Nicolo’ Muscat: An early focus on Church-State relations in Malta
The book by Prof. Frans Ciappara Church-State Relations in late-eighteenth-century Malta. Gio. Nicolò Muscat (1735-1803) was launched on 14 September at Auberge de Castille. The book is published by the Malta University Press. The panel was composed of Fr Rene Camilleri, Dr Alfred Sant, Prof. Joseph Pirotta, Prof. Henry Frendo (chairperson) and the author.
Odele Micallef played pieces from Bach and Beethoven on her violin at the well-attended launch. Prime Minister Dr Joseph Muscat delivered the concluding address.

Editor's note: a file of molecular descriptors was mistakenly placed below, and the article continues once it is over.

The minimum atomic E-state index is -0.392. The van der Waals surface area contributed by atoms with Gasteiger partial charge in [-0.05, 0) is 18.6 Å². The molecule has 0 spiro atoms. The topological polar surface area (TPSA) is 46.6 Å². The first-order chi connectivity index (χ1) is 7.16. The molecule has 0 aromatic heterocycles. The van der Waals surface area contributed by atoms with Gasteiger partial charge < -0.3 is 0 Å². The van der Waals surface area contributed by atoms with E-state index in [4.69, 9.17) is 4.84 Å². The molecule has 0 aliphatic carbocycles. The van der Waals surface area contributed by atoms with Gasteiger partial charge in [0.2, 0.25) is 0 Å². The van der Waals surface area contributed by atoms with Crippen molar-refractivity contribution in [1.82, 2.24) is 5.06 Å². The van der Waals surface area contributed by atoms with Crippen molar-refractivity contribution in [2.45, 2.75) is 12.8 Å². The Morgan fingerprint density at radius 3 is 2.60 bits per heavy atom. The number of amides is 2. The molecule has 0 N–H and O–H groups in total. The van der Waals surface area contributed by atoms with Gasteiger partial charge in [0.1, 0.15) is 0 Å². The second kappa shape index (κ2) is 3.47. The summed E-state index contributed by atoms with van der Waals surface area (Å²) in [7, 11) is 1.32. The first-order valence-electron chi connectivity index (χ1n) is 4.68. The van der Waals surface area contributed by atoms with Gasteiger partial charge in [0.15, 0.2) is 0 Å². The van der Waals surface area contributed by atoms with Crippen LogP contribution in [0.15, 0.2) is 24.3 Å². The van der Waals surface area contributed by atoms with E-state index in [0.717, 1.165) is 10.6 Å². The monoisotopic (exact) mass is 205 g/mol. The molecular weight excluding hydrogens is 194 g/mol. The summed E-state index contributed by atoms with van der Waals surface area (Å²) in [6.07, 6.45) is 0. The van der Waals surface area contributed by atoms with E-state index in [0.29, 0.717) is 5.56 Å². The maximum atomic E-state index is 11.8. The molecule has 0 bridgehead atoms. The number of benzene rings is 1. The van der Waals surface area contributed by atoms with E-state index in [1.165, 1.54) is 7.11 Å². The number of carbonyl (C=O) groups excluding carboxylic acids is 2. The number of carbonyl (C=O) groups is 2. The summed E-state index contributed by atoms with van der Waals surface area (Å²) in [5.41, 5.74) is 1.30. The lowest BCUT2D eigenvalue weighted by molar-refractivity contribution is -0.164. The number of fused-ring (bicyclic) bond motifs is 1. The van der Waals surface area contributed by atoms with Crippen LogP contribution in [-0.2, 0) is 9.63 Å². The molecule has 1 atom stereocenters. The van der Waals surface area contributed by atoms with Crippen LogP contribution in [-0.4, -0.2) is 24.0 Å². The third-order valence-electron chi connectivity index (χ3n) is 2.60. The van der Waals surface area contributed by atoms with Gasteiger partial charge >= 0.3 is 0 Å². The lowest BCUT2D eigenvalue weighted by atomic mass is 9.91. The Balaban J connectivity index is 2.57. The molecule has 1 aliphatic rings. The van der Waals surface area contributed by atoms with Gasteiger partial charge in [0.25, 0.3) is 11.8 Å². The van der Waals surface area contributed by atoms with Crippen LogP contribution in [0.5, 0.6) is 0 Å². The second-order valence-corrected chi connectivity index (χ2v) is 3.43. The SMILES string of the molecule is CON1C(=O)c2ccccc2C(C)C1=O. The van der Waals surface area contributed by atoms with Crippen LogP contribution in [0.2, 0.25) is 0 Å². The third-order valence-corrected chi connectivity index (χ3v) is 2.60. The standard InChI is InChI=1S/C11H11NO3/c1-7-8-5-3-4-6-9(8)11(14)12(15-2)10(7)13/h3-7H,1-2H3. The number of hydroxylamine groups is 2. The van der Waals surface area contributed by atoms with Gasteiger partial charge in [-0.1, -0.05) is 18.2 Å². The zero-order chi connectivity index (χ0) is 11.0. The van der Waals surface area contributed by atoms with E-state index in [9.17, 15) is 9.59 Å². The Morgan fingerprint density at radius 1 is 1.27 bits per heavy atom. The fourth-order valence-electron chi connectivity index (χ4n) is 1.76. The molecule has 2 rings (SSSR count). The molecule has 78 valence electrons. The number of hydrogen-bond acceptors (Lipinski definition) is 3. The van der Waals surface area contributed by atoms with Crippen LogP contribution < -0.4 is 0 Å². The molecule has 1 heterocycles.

Nicolò Muscat, one of the uditori of Grand Master Rohan and his avvocato generale, was a lover of books, in contact with enlightened minds like his. A great patriot, he described Malta as a European country, which needed no foreigners except slaves, eunuchs and comedians. The speakers all emphasised primarily the foresight of Muscat, who single-hand- edly fought for the separation of State and Church. The struggle lasted for 10 years when Muscat, whom Rome had described as “a declared enemy of the Pope”, had to resign. In those turbulent times after the French Revolution Rohan had no one to rely on except the Pope, and Muscat had to be sacrificed. His ideas, however, lingered on until today, as they are part of the democratic process. The book is on sale at the Malta University Press (Guze Cassar Pullicino Building) and at leading bookshops for the price of €35.